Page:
“Yeah, well, be a little more careful then.” She hissed back. She looked back to Eddiwarth, her arms relaxing, but her heart was still rushing a little. “Is that the place?” She gestured with her head to the dark storefront Eddiwarth was watching.
“Yes. That’s the book shop.”
Eddiwarth looked up and down the street, then casually crossed to the shop door. Illariel didn’t notice right away, then hurried to catch up. “He’s moving,” Shylai’a noted. “Should we follow?”
“Yess…,” Korr said slowly. He looked up for Parith but didn’t see him. “I think so.” She grabbed his arm and pulled him forward. It only took a few strides to arrive. Eddiwarth pushed hard against the door and it moved slowly inward. A deep scraping noise came from debris resting behind the door. As soon as the way was wide enough, Eddiwarth stepped through, Illariel right behind him. Shylai’a raised her brow at Korr. He gestured her in, and she stepped through the portal.
The interior was dim, with only a bit of light shining through the two windows at the front of the store. Even with little light, Shylai’a saw the disarray. Books lay strewn across the floor so thick it was difficult for her to move. Shelves had been tossed against a wall or pushed completely over.
With a flick of his wrist, Eddiwarth produced a small flame in his hand and held it up to shine around them. Shylai’a stepped away.
“Don’t worry,” Eddiwarth sighed. “I’m not going to burn it down.” Shylai’a just gave him a skeptical look and kept her distance.
Korr observed, “Is it strange that it hasn’t already been burned?”
“Not many shops along this street have been burned,” Eddiwarth said, then thought about this for a moment. “So someone would have had to come in here, trash the shelves, scatter the books, and not light them on fire, nor steal them.”
Shylai’a grunted, “If you’re looking for food and all you find is books…”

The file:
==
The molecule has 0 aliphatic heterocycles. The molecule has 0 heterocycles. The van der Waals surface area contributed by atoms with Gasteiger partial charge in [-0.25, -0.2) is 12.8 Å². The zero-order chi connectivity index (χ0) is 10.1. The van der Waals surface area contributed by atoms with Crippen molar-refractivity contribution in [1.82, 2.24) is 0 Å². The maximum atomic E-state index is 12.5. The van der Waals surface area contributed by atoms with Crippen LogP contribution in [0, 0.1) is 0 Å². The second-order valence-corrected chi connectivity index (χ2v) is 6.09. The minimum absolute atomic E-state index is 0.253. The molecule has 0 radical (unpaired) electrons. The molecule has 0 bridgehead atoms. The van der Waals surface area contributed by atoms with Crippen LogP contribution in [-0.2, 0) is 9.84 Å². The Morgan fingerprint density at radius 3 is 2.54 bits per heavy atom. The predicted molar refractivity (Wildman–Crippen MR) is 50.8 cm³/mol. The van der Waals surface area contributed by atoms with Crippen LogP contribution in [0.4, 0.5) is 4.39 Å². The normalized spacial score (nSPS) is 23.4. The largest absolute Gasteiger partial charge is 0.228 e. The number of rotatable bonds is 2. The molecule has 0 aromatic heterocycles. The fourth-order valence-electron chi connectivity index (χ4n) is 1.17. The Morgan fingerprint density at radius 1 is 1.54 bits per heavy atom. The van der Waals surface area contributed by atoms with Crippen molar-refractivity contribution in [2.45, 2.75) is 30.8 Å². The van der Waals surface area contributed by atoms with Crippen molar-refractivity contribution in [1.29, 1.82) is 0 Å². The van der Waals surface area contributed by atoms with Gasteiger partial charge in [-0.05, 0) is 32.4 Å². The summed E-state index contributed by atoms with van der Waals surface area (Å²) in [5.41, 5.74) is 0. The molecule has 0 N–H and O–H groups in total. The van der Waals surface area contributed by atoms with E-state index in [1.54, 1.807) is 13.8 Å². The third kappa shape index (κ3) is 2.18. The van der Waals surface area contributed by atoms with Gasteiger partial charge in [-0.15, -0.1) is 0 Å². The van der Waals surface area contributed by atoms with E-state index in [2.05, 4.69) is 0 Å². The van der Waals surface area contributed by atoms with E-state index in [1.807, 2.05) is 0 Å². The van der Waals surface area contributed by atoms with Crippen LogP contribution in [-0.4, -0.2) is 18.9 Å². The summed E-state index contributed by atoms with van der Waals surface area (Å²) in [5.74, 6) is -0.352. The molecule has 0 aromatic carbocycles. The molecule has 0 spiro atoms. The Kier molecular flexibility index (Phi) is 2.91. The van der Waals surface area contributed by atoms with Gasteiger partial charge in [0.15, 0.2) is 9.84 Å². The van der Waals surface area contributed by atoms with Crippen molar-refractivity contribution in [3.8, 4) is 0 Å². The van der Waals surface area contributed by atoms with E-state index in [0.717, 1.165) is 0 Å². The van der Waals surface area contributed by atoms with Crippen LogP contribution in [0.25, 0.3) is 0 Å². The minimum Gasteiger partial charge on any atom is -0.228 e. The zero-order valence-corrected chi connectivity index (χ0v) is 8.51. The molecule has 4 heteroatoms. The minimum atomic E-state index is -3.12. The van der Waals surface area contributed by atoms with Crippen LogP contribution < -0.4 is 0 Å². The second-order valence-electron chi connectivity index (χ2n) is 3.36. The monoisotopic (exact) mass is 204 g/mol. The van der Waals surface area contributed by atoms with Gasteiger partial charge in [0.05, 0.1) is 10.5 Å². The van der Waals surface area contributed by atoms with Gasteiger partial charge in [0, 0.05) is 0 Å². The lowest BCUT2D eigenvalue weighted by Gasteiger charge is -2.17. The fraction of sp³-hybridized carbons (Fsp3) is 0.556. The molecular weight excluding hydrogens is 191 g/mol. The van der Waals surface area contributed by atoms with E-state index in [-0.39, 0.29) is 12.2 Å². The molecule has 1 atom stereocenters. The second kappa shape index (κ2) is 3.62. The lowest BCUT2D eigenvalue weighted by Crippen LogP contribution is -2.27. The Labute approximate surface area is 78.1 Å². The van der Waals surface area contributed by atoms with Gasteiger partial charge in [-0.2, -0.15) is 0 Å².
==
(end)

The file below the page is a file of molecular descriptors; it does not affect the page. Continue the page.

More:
Korr finished, “…or if you’re looking for the Seekers as we are…”
Eddiwarth nodded, “…and all you find is books…”
Somewhere outside a bird sang out a sharp whistle.
Illariel spun, kicking books out of the way. “That’s Parith!”
As she started to scramble over the mounds of tomes, shouts and shrieks echoed from down the street. Aw, flames! Shylai’a drew her sword.
Author’s Note: Tonklyn: Anarchy in Wynne
A very “polite” way of putting what we have here is a “government in transition”. That sounds nicer and cleaner than “a bloody, burning coup”
Whenever there’s a violent change in the government, there’s a period of chaos and confusion before the new government fully establishes order. This period of anarchy typically requires more blood and burning, because the new king (in this case) has to establish enough fear to calm people back down.
That anarchy can manifest itself in a lot of different ways. If there’s little fear, little control, it could break down into looting or rioting. It might have periods of relative peace where the chaos and violence themselves cause enough fear to keep people at bay so that even the anarchy can exert a certain amount of natural control.
Really, though, this little taste of anarchy here in the land of Wynne is pretty mild compared to what I have planned for poor Twynne Rivers.
Just imagine me wringing my hands and laughing maniacally.